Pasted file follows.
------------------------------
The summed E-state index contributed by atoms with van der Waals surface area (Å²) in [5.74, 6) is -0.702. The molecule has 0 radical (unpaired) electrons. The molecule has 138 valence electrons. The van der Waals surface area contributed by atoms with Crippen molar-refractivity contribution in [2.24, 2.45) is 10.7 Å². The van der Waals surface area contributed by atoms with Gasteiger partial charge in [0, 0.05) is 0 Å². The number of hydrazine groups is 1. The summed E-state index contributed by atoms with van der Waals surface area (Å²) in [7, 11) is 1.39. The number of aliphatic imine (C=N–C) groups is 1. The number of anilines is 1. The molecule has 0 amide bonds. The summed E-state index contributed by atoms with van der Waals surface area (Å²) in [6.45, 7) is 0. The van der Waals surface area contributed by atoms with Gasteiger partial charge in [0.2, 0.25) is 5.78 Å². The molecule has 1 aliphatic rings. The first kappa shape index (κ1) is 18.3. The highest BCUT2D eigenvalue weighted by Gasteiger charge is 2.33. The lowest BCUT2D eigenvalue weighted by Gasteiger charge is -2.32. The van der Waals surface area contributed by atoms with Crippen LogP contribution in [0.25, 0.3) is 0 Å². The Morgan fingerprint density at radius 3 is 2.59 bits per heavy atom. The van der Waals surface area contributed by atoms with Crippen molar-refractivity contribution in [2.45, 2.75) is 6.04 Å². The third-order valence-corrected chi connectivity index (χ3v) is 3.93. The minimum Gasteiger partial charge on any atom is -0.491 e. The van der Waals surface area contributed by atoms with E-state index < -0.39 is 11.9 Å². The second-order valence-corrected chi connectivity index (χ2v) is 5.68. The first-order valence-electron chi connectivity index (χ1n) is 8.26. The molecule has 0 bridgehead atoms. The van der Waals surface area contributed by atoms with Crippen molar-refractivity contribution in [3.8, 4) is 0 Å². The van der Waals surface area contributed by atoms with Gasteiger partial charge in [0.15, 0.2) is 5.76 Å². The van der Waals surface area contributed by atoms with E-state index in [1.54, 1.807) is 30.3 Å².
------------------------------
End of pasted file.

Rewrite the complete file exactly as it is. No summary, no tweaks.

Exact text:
The summed E-state index contributed by atoms with van der Waals surface area (Å²) in [5.74, 6) is -0.702. The molecule has 0 radical (unpaired) electrons. The molecule has 138 valence electrons. The van der Waals surface area contributed by atoms with Crippen molar-refractivity contribution in [2.24, 2.45) is 10.7 Å². The van der Waals surface area contributed by atoms with Gasteiger partial charge in [0, 0.05) is 0 Å². The number of hydrazine groups is 1. The summed E-state index contributed by atoms with van der Waals surface area (Å²) in [7, 11) is 1.39. The number of aliphatic imine (C=N–C) groups is 1. The number of anilines is 1. The molecule has 0 amide bonds. The summed E-state index contributed by atoms with van der Waals surface area (Å²) in [6.45, 7) is 0. The van der Waals surface area contributed by atoms with Gasteiger partial charge in [0.2, 0.25) is 5.78 Å². The molecule has 1 aliphatic rings. The first kappa shape index (κ1) is 18.3. The highest BCUT2D eigenvalue weighted by Gasteiger charge is 2.33. The lowest BCUT2D eigenvalue weighted by Gasteiger charge is -2.32. The van der Waals surface area contributed by atoms with Crippen LogP contribution in [0.25, 0.3) is 0 Å². The Morgan fingerprint density at radius 3 is 2.59 bits per heavy atom. The van der Waals surface area contributed by atoms with Crippen molar-refractivity contribution in [2.45, 2.75) is 6.04 Å². The third-order valence-corrected chi connectivity index (χ3v) is 3.93. The minimum Gasteiger partial charge on any atom is -0.491 e. The van der Waals surface area contributed by atoms with E-state index < -0.39 is 11.9 Å². The second-order valence-corrected chi connectivity index (χ2v) is 5.68. The first-order valence-electron chi connectivity index (χ1n) is 8.26. The molecule has 0 bridgehead atoms. The van der Waals surface area contributed by atoms with Crippen molar-refractivity contribution in [3.8, 4) is 0 Å². The van der Waals surface area contributed by atoms with Gasteiger partial charge in [0.15, 0.2) is 5.76 Å². The van der Waals surface area contributed by atoms with E-state index in [1.54, 1.807) is 30.3 Å².